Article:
The tedium is starting to get to me. I am having a hard time finding new challenges in cleaning out a closet, developing an existing hobby or searching for meaning in emptying the litterbox. There are just so many “new” and “exciting” things to be discovered in my apartment and I think I’ve been over them twice now.
When quarantine for the pandemic started, I was coming off two years that included a divorce and a bout with cancer. It is resolved, and I still hate my ex-husband. I’ve had plenty of time to ponder, meditate, and journal my feelings. That’s why I’m comfortable saying that I still hate my ex-husband. For god’s sake, is there not a man alive who understands the phrase “my side of the bed.” Recent musings have been in the direction of considering dating again as I am no longer feeling disposed toward bodily harm when it comes to the masculine sex. I decided to give that a few months to simmer before I checked out any kind of singles app, silver or otherwise.
What I really want is an end to the boredom. The tedium of talking to the same people, engaging in the same routine, sitting on the same couch. I’m also tired of searching the internet for new ways to do anything. Please spare me the diatribe on how wonderfully well your exercise program is going. If I had more space, I’d have my own home gym too. Part of the fallout from the divorce was that I didn’t get the condo, which had a gym in the building. Working out was always within reach. I keep thinking about that guy who logged in something like 31 miles walking around his kitchen table while in lockdown. How absolutely boring! It certainly made me wonder just how interesting his sex life was. Thirty-one miles around a table? Nothing was heard from the wife.
I don’t have a dining room big enough to walk around let alone clock in some miles. I don’t have an extra room for hobbies, crafts or the like. If I choose to engage in any kind of activities for entertainment, I have to get out the supplies, complete the tasks, put the supplies away and then clean up from whatever I was doing. This is so I will have enough room just to live in my apartment. As someone once observed, it’s kind of like playing Tetrus here. They said that before lock down and I’d like to find them to offer congratulations on their incisive assessment. When I get frustrated with all of the things that I have to move, I try to remember that line, hoping I’ll trick my brain into thinking that I’m playing a game. Even that has become tedious.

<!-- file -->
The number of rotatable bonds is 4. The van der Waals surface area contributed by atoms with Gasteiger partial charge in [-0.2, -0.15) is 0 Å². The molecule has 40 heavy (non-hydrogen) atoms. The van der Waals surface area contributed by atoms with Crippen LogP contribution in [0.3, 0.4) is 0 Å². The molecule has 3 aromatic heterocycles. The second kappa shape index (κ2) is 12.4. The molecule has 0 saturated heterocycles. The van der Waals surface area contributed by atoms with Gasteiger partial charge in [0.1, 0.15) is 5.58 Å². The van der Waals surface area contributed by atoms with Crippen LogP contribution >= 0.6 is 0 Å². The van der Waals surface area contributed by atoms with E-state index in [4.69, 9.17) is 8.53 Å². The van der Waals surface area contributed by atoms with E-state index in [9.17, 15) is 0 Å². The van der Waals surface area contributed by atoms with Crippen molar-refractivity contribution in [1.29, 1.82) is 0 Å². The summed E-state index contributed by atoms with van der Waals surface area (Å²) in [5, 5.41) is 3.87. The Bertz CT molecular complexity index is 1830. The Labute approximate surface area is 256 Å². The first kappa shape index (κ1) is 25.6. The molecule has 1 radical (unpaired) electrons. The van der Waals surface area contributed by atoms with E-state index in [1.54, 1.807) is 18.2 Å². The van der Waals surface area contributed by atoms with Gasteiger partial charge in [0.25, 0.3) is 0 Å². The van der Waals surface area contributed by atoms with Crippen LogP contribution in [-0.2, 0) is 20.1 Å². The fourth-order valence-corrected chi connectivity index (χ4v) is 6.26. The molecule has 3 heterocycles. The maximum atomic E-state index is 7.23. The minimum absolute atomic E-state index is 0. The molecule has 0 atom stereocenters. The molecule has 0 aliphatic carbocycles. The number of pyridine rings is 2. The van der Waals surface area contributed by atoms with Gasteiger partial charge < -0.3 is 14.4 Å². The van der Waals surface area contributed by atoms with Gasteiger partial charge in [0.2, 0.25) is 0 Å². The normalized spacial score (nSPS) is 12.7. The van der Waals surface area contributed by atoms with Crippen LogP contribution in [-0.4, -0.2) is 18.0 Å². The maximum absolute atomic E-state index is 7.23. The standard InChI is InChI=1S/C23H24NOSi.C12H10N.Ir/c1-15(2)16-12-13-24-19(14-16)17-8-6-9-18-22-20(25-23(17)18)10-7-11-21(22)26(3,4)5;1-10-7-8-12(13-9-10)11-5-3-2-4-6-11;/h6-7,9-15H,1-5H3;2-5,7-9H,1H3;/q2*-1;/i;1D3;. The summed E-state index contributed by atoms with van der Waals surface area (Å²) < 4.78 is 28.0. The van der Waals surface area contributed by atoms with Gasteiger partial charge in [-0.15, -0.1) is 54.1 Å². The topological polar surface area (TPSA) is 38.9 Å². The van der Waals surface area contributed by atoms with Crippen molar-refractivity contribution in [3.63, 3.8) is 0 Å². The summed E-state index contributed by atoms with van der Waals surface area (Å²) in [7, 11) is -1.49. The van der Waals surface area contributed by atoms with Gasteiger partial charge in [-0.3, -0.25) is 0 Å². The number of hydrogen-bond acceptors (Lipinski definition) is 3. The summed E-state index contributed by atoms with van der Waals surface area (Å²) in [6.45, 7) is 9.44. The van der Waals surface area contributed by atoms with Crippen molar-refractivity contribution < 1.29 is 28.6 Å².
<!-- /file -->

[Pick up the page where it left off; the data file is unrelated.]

As an extroverted extrovert, a typical day used to involve generating three or four hair-brained schemes that would be wildly funny if I had the time or wasn’t in some place where adult behavior wasn’t pervasive. Being unable to let my imagination run like that adds to the tedium. It seems that quarantine is nothing more than endless adult behavior so that we don’t touch anyone, or breathe on anyone or infect anyone. It reminds me of when we used to have meetings at work. The expectations were that we didn’t laugh, didn’t make faces at anyone, didn’t snap rubber bands and then look away. You know, act like adults. They’re so boring, which is why everyone hates meetings. Now that meetings are shirts on top and pajamas on the bottom, it sucks the fun out of thinking about how to disrupt these get-togethers. With everyone in sweats and/or pajamas, there’s no fun to be had. More tedium.
Quarantine will end. More and more people are being vaccinated and some people are beginning to travel. Especially older folks who are less vulnerable and less obligated to jobs, children, and making money. In the meantime, I’ll have to settle for searching the internet for new ways to do, well, just about anything.